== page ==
Prasa in WC works with neighbourhood watches to combat rail vandalism, theft

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The acting regional manager of Prasa Raymond Maseko said under level 5, Prasa technicians were not working because there were no trains in operation.

Cape Town train station. Picture: @CapeTownTrains/Twitter.

CAPE TOWN – The acting regional manager of the Passenger Rail Agency of South Africa (Prasa) in the Western Cape, Raymond Maseko, on Monday said arrests were made daily in Cape Town in connection with rail-related offences.

Maseko said the lockdown had done nothing to deter criminals from targeting rail infrastructure.

He said under level 5, Prasa technicians were not working because there were no trains in operation.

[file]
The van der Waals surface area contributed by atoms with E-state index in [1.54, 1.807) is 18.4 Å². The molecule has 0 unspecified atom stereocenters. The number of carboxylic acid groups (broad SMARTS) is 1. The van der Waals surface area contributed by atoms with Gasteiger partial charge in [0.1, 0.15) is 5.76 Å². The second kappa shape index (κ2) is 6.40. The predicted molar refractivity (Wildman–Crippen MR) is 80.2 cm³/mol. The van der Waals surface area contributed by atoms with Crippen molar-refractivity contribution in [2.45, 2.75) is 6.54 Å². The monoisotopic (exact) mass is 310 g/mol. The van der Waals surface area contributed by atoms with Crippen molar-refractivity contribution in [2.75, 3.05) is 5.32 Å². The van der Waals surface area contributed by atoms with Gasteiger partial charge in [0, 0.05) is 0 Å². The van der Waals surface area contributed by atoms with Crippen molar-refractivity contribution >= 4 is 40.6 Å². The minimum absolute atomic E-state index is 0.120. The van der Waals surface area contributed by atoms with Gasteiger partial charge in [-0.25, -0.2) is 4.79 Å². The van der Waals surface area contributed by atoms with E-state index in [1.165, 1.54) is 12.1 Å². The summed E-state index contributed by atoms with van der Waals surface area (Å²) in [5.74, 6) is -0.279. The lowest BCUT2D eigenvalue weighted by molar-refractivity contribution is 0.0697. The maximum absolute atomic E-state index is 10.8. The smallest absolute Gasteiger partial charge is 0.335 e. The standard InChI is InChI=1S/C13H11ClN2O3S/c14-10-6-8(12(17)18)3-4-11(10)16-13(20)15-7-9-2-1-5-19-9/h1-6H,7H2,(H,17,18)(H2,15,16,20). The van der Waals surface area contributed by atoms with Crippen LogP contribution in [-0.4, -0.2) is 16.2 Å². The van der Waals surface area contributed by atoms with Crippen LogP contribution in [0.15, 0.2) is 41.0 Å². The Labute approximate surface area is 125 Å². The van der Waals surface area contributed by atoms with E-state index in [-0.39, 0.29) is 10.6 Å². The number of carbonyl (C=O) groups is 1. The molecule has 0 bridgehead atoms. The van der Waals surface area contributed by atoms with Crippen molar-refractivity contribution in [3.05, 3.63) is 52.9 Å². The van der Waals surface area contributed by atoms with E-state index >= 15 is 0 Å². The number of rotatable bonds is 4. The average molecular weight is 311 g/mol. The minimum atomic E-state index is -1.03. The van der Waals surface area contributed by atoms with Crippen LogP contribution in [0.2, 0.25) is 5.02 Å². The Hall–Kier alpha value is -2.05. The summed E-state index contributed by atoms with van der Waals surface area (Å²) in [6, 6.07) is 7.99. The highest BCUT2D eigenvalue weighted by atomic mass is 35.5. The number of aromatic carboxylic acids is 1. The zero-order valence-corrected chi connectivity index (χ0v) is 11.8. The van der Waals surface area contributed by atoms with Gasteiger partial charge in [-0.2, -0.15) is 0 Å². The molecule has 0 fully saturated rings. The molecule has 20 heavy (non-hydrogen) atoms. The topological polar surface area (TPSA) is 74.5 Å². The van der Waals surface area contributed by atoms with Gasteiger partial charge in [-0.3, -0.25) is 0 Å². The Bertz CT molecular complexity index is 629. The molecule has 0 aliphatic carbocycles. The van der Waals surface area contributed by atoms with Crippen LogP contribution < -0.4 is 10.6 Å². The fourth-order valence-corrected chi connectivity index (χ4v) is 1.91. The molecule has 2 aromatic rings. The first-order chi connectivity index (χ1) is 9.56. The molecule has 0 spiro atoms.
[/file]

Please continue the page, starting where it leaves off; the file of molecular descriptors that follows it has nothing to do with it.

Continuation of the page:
“Under level four when the technicians came back, they started doing an assessment of the damage in the network. Then we started picking up where hotspot areas were. That’s why some of the lines that we are bringing back, we only bring them back gradually because there’s a lot of work we have to do before we reintroduce the train service,” Maseko said.

He said the state-owned company’s was working with neighbourhood watches in crime hot spots.

“We are partnering with neighbourhood watches and we train those people. We train them on basic security techniques and some of them go on to get the grade B certificate in security,” Maseko said.

However, the United National Transport Union’s (Untu) spokesperson Sonja Carstens said she feared it was a losing battle.

“They put up a new signal today, and tomorrow when it needs to be switched on its stolen already,” Carstens said.

The transport minister again promised operations on the Cape’s central line would be up-and-running soon, but he did not give time frames.

It used to the busiest railway corridor in the province, but due to ongoing vandalism and theft, it had to be shut.

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